Hamlet's Conflict Between Hamlet And King Claudius

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Hamlet portrays the conflicts between parents and their children. In the play, the insecurities and fears of both parties are expressed through their words and actions that impact the course of their lives. The most notorious relationship in the play is between Hamlet and king Claudius, his step-dad. Their witty remarks and implicit disapproval of each other establishes a pseudo relationship that eventually leads to the struggle for survival. Hamlet is ordered to avenge the death of his father after Claudius poisoned him while he slept (3.4.28). The young prince delays with his plan in order to make sure Claudius is truly guilty of the crime. Hamlet finds himself in a dilemma, which causes him to go mad. “He promises to avenge his father…show more content…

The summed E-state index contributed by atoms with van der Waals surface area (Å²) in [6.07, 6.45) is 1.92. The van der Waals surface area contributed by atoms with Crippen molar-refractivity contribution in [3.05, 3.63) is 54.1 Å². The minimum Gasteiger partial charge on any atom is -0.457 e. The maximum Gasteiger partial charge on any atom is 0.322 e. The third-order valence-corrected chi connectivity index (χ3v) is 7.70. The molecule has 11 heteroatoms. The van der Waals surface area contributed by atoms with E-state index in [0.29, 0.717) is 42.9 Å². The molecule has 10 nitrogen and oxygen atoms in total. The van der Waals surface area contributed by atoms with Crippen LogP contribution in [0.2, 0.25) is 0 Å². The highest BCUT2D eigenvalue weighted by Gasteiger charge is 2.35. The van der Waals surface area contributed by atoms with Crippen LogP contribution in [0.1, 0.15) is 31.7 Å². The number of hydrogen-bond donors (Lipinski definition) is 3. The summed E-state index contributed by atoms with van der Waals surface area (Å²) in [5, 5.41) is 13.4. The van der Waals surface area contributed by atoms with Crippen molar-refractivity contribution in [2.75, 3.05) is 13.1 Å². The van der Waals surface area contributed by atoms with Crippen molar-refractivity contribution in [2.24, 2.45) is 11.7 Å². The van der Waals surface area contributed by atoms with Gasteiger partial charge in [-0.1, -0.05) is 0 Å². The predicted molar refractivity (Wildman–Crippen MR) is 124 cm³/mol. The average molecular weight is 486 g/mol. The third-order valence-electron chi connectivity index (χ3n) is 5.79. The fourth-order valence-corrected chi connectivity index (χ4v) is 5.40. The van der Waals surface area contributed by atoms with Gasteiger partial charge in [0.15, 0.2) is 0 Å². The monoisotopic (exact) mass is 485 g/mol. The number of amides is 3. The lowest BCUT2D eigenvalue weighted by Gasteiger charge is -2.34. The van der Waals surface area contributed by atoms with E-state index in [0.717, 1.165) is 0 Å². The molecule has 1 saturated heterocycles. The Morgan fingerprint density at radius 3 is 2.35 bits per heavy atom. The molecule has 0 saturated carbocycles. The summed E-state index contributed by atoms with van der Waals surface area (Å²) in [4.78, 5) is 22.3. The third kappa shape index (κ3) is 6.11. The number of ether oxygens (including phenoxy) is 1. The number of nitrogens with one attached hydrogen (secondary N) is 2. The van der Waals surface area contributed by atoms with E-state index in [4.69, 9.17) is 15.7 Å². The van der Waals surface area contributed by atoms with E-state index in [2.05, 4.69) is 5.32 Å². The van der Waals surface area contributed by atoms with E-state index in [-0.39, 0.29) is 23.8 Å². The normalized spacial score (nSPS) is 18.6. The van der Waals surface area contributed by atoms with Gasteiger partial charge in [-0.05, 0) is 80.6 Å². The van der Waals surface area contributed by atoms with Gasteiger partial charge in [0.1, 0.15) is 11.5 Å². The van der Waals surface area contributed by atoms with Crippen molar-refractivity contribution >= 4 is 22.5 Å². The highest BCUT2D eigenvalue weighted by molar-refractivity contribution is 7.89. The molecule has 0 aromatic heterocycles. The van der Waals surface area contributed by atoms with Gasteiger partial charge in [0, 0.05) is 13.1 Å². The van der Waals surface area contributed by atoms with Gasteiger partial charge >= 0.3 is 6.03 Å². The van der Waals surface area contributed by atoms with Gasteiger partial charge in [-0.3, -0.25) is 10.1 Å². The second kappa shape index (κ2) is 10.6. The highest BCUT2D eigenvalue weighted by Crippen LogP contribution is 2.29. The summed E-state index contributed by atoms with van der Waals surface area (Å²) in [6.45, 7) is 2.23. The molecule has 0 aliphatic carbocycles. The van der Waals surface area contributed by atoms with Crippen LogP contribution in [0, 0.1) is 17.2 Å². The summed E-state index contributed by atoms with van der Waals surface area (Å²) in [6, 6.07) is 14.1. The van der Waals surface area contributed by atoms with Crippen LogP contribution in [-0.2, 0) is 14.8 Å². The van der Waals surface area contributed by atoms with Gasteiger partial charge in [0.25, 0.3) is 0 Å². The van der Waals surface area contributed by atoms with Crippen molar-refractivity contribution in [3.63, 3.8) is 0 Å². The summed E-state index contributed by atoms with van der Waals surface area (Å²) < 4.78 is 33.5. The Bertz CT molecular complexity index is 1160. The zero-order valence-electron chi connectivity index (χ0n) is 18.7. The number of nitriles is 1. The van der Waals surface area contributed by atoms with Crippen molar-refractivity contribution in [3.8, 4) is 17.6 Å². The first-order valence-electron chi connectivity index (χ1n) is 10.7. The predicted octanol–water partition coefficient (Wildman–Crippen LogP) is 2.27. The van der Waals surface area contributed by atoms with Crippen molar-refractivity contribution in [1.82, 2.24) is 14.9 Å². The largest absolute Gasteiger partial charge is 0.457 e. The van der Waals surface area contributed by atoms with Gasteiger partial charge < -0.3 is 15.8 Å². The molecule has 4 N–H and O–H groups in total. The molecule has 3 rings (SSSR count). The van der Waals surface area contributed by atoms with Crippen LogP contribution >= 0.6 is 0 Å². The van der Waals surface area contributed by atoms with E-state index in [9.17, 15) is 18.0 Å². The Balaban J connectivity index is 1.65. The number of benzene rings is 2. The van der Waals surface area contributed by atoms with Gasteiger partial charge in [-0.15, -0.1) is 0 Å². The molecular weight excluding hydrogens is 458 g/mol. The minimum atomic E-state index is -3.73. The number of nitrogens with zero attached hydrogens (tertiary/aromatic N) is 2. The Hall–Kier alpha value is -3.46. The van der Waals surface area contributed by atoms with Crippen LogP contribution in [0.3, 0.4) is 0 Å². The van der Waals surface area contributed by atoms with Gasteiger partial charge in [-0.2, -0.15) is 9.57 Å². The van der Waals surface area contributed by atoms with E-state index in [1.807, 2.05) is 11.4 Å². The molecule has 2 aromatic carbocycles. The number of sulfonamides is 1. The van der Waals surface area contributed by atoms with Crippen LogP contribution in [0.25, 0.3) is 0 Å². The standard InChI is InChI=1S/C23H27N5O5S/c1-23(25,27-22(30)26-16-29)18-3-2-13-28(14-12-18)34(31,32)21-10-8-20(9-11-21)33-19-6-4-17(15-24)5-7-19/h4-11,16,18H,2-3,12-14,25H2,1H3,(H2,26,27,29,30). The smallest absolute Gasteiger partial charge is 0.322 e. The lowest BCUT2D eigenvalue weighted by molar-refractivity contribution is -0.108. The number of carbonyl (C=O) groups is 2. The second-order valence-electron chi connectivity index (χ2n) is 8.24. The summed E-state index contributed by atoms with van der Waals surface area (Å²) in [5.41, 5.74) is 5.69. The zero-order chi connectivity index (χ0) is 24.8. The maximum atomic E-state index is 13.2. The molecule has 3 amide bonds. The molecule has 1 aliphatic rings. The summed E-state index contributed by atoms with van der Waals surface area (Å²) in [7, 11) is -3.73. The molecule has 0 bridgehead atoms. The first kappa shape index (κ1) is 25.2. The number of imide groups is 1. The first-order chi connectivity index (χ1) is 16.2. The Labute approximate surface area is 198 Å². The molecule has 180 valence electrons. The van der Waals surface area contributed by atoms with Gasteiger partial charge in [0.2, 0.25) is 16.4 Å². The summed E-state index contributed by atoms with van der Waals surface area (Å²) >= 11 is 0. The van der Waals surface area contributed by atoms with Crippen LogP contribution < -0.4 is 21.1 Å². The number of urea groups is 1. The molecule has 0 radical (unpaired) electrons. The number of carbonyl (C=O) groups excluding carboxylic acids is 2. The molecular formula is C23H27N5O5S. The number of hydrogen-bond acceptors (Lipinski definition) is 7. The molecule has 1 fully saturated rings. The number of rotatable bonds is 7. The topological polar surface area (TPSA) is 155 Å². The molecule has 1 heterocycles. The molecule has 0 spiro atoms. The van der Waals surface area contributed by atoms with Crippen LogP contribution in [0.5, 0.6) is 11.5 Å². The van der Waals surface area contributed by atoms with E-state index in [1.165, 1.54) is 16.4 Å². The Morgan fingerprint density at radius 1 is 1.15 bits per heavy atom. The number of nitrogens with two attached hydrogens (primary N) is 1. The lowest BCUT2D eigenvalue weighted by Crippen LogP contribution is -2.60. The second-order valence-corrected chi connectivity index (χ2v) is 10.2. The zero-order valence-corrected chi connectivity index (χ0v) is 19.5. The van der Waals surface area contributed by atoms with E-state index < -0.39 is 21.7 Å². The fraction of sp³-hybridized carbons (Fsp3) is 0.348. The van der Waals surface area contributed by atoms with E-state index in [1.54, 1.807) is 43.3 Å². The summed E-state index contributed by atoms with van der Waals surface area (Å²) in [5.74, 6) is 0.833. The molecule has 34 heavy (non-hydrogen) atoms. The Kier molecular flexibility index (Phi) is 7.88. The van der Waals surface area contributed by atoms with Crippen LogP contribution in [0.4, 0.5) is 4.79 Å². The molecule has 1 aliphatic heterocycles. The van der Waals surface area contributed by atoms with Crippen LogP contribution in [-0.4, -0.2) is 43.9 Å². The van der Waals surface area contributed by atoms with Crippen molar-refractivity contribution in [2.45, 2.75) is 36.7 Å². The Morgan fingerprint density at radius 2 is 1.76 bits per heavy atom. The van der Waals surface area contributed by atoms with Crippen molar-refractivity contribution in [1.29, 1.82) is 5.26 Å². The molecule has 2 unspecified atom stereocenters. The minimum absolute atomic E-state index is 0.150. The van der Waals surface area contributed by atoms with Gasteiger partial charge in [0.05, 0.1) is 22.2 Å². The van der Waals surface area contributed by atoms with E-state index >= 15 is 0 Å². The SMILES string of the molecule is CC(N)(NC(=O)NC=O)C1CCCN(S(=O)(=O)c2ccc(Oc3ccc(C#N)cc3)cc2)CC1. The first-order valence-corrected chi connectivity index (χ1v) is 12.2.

Towards the end of the play, Hamlet becomes enraged and accuses his mother for marrying his uncle in such a short time after his father’s death. The incestuous relationship suggest that his mother might have been involved in her husband’s murder, which is more reason to kill Claudius. Gertrude is a loving figure that is unable to understand Hamlet’s delicate state. Her way of solving problems is by isolating those that confront her, instead of analyzing her own mistakes and owning up to them. When Hamlet walks into his mother’s bedroom, he kills Polonius who is hiding behind the arras, and compares the murder to his mother’s guilt. “A bloody deed! Almost as bad, good mother, / As kill a king, and marry with his brother” (3.4.28-29). The queen cannot handle and truth and tells Hamlet to stop speaking. “O Hamlet, speak no more: / Thou turn’st mine eyes into my very soul, / And there I see such black and grained spots / As will not leave their tinct” (3.4.89-92). It’s a similar reaction of guilt, like Claudius who didn’t want to continue seeing the murder play because he didn’t want to accept the reality of his crime. In another instance, the queen decides to send Hamlet to England to prevent another death. Here, her solution is cowardly and says a lot about her character. She is inclined to go for the easy way out, rather than finding a solution to the huge mess she’s caused. In this scene, the reader can apply Gertrude as the antithesis to Hamlet. Unlike Hamlet who considered ethical and an innocent young man, Gertrude is described as traitor, wicked woman, and an adulterate. Her lust and external pleasures have impacted her family greatly and those she governs over. She is a shallow woman who does not see the consequences of her decisions. Even though she is at the highest level of authority, she seems to lack the most important qualities of a royal ruler: integrity and
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